In the last couple days, we’ve released versions 2.22.2, 2.20.4, and 2.23.4 of Bugzilla.
Version 2.22.2 is our current “stable” version. We’ve been intending to release this update to the 2.22 series for the last three months or so because it fixes compatibility issues with new versions of MySQL 5 and Template Toolkit 2.15. Those of us that deal with the actual mechanics of making a release happen (all on a volunteer basis) have had other things happening in real life keeping us from working on making it happen for the last few months. The issue got forced in the last couple weeks because of the discovery of a cross-site scripting vulnerability in the Atom feeds. Still, even with a fix for the security bug available the same day the bug was reported, it took us 12 days to release. This really isn’t fair to our users, and it certainly caused us enough strife with people who knew about it complaining about “when are we going to release?”
The process of getting a release pushed out the door (documented here) usually takes about 2 full days (with time off to sleep in the middle) for a single person to complete. It’s a lot of work. Max says he once managed to pull it off in 6 hours, but that’s probably an exception more than the rule. We all have “real jobs” other than working on Bugzilla, which makes even that a difficult chunk of time to be able to commit. We have found in the past that getting 2 or 3 people to work on it together (at the same time mind you, so they can coordinate), it can be pulled off in 3 to 5 hours. But we didn’t seem to find 2 or 3 people who could be in the same place at the same time to do it this time. This is all kind of a roundabout way of saying “we need help!” 🙂 If you look at the documentation link I provided above, the primary stuff we need help with is the pre-release section and the web site updates. Most of the stuff from there down on the list doesn’t take long, and can be done by the acting release manager in an hour or two.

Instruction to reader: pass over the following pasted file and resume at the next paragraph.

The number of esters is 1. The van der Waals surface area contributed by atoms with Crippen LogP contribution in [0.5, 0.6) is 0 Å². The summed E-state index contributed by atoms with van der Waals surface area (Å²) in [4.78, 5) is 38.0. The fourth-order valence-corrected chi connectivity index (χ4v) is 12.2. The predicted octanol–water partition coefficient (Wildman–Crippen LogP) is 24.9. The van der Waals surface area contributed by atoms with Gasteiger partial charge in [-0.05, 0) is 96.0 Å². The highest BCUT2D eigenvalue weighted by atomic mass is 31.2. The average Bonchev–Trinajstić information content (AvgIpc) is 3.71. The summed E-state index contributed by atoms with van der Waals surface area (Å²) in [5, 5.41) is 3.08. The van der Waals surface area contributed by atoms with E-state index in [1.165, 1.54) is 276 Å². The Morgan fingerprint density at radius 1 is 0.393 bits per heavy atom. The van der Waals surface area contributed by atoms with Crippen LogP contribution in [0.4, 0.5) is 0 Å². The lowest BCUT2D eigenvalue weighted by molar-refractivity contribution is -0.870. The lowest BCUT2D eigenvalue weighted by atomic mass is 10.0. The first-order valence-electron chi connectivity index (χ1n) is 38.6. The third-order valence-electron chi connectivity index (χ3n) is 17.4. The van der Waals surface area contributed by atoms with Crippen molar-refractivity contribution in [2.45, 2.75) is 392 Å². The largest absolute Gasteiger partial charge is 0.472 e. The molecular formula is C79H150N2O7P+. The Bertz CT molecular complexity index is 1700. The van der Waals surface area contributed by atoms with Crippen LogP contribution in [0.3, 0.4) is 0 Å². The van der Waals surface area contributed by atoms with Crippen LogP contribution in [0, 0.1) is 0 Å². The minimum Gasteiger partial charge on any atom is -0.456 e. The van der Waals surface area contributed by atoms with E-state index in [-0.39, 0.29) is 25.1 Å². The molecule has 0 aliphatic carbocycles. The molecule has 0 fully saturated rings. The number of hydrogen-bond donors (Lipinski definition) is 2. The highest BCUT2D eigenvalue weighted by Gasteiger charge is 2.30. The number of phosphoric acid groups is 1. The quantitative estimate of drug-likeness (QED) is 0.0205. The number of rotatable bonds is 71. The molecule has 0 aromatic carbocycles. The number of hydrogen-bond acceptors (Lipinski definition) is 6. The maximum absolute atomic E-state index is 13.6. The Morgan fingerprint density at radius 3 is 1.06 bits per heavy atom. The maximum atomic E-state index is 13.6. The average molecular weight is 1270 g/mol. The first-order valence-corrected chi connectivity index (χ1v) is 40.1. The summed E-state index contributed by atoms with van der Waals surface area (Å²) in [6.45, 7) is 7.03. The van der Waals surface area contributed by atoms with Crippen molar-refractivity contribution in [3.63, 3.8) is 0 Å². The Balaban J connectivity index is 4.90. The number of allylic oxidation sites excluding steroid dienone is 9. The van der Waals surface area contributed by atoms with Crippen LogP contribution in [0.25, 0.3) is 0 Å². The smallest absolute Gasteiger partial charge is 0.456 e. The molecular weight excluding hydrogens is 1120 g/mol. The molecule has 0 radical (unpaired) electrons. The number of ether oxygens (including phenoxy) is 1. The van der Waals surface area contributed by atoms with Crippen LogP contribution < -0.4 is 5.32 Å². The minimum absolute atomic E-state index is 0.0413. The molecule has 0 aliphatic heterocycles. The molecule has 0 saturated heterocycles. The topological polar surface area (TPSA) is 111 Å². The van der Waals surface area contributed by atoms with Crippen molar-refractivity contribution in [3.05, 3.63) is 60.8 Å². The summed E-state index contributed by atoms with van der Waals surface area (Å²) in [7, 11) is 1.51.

Now that I have a working blog again, I’m going to make use of it and post here looking for volunteers the next time we’re ready to move on a release. 🙂 Our next release, barring any new security issues being discovered, will be a release candidate for version 3.0, but based on the remaining blockers in the buglist, it’s probably a month or two off yet.
Wow, that was fast. They said they’d have the results of the RHCE exam posted sometime in the next 3 business days (which would mean sometime next week), but I had an email waiting for me when I got home tonight with the results. I passed. So I’m now officially a Red Hat Certified Engineer.
So I think the exam went pretty well. I know I passed the first half, I’ll get the results of the second half and the overall sometime in the next three business days. Now I have to get out of here in a hurry to try to get home ahead of the incoming storm at home. It’s likely I’ll be driving at least part of the way through the middle of a blizzard. Originally I was planning on staying here another day (I’m in Chicago for the class), and heading home tomorrow, but the weather forecast looks like if I don’t go now I’ll be stuck here until Tuesday or so.
The class and the exam were a lot of fun. Lots of challenging problems and it was a lot of fun to fix them up. 🙂 I did learn enough new tricks from the class part to have made it well worth my while taking the class. I’d highly recommend it to anyone with good Linux experience that’s interested. Just make sure you have an employer willing to pay for it because it’s expensive. 🙂
I’m taking the RHCE exam today. Based on the last four days of RH300 classes (which have been awesomely fun) this should be a blast. I love fixing things so even if I don’t pass I think it will be great fun taking the exam.
None of the official mentions of getting support for Bugzilla say to mail me. They all point at newsgroups or mailing lists. But every so often, someone decides to mail me directly anyway, probably because they found my email address on the header of a source file or something listed as a contributor, or off the project history page or something. Sometimes I try to help, most of the time I just refer them back to the support page on the website. Anyhow, the ones I do get are often quite strange. Take this one for example:
I need free bugzilla books, i want to know about bugzilla,.
Send it through mail or particullar site address.
waiting for your reply
So I sent this courteous (I thought) reply:
http://www.bugzilla.org/docs/ is your best bet if you want free. It’s
viewable online or you can download and print the PDF.
All done, right? Not so, I got this back from him:
Thank you, I found it.
It’s contain lot of topics.. I am going to learn this. I am very
interesting to learn this.
Can you please send me the way of studing, that means, what should i
do, what should not i do,
Beacause when i install it, i have faced lot of problems, which is made by me..
Beacause i confused to do..
So, Can you please send me the Crisp Notation of Bugzilla, It should
be Short & Sweet.
With Warm Regards
I don’t know about you, but to me this is an incredibly vague request. That’s like saying “please tell me everything there is to know about the world in 20 words or less.”
I replied pointing him at the support page on the website, and suggesting he ask more-specific questions when he gets there.